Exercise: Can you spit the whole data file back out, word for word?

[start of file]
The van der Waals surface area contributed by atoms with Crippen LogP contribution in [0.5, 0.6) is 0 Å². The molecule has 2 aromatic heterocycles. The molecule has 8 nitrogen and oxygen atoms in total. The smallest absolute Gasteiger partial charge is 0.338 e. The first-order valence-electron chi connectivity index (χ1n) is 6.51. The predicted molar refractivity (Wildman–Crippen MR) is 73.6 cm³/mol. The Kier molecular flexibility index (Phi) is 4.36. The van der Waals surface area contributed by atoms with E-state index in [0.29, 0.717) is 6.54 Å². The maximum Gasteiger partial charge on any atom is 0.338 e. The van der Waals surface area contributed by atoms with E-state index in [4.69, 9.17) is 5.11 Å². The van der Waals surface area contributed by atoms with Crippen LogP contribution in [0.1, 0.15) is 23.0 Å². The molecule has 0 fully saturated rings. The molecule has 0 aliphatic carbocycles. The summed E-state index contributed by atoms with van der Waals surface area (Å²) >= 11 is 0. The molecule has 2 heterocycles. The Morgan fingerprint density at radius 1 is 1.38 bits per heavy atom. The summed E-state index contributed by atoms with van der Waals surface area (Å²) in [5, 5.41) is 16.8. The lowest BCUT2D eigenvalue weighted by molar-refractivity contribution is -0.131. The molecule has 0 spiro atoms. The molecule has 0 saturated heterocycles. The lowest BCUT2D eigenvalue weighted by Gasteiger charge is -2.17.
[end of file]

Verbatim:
The van der Waals surface area contributed by atoms with Crippen LogP contribution in [0.5, 0.6) is 0 Å². The molecule has 2 aromatic heterocycles. The molecule has 8 nitrogen and oxygen atoms in total. The smallest absolute Gasteiger partial charge is 0.338 e. The first-order valence-electron chi connectivity index (χ1n) is 6.51. The predicted molar refractivity (Wildman–Crippen MR) is 73.6 cm³/mol. The Kier molecular flexibility index (Phi) is 4.36. The van der Waals surface area contributed by atoms with E-state index in [0.29, 0.717) is 6.54 Å². The maximum Gasteiger partial charge on any atom is 0.338 e. The van der Waals surface area contributed by atoms with E-state index in [4.69, 9.17) is 5.11 Å². The van der Waals surface area contributed by atoms with Crippen LogP contribution in [0.1, 0.15) is 23.0 Å². The molecule has 0 fully saturated rings. The molecule has 0 aliphatic carbocycles. The summed E-state index contributed by atoms with van der Waals surface area (Å²) >= 11 is 0. The molecule has 2 heterocycles. The Morgan fingerprint density at radius 1 is 1.38 bits per heavy atom. The summed E-state index contributed by atoms with van der Waals surface area (Å²) in [5, 5.41) is 16.8. The lowest BCUT2D eigenvalue weighted by molar-refractivity contribution is -0.131. The molecule has 0 spiro atoms. The molecule has 0 saturated heterocycles. The lowest BCUT2D eigenvalue weighted by Gasteiger charge is -2.17.